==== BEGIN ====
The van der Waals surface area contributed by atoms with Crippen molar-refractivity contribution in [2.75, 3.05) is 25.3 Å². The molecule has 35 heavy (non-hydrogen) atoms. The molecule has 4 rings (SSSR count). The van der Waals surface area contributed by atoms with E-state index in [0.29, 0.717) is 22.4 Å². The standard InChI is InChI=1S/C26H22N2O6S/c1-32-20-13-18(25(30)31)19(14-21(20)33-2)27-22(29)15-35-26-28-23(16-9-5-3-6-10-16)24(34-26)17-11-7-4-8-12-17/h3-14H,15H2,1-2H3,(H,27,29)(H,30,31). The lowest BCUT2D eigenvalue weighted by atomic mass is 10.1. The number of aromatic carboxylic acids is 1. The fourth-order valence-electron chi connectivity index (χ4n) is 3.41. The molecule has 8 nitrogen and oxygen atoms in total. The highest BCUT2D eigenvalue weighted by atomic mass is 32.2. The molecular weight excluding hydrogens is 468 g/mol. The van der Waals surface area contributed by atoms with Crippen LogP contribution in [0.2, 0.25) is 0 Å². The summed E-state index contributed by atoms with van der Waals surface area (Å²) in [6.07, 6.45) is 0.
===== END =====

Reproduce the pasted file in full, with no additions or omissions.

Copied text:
The van der Waals surface area contributed by atoms with Crippen molar-refractivity contribution in [2.75, 3.05) is 25.3 Å². The molecule has 35 heavy (non-hydrogen) atoms. The molecule has 4 rings (SSSR count). The van der Waals surface area contributed by atoms with E-state index in [0.29, 0.717) is 22.4 Å². The standard InChI is InChI=1S/C26H22N2O6S/c1-32-20-13-18(25(30)31)19(14-21(20)33-2)27-22(29)15-35-26-28-23(16-9-5-3-6-10-16)24(34-26)17-11-7-4-8-12-17/h3-14H,15H2,1-2H3,(H,27,29)(H,30,31). The lowest BCUT2D eigenvalue weighted by atomic mass is 10.1. The number of aromatic carboxylic acids is 1. The fourth-order valence-electron chi connectivity index (χ4n) is 3.41. The molecule has 8 nitrogen and oxygen atoms in total. The highest BCUT2D eigenvalue weighted by atomic mass is 32.2. The molecular weight excluding hydrogens is 468 g/mol. The van der Waals surface area contributed by atoms with Crippen LogP contribution in [0.2, 0.25) is 0 Å². The summed E-state index contributed by atoms with van der Waals surface area (Å²) in [6.07, 6.45) is 0.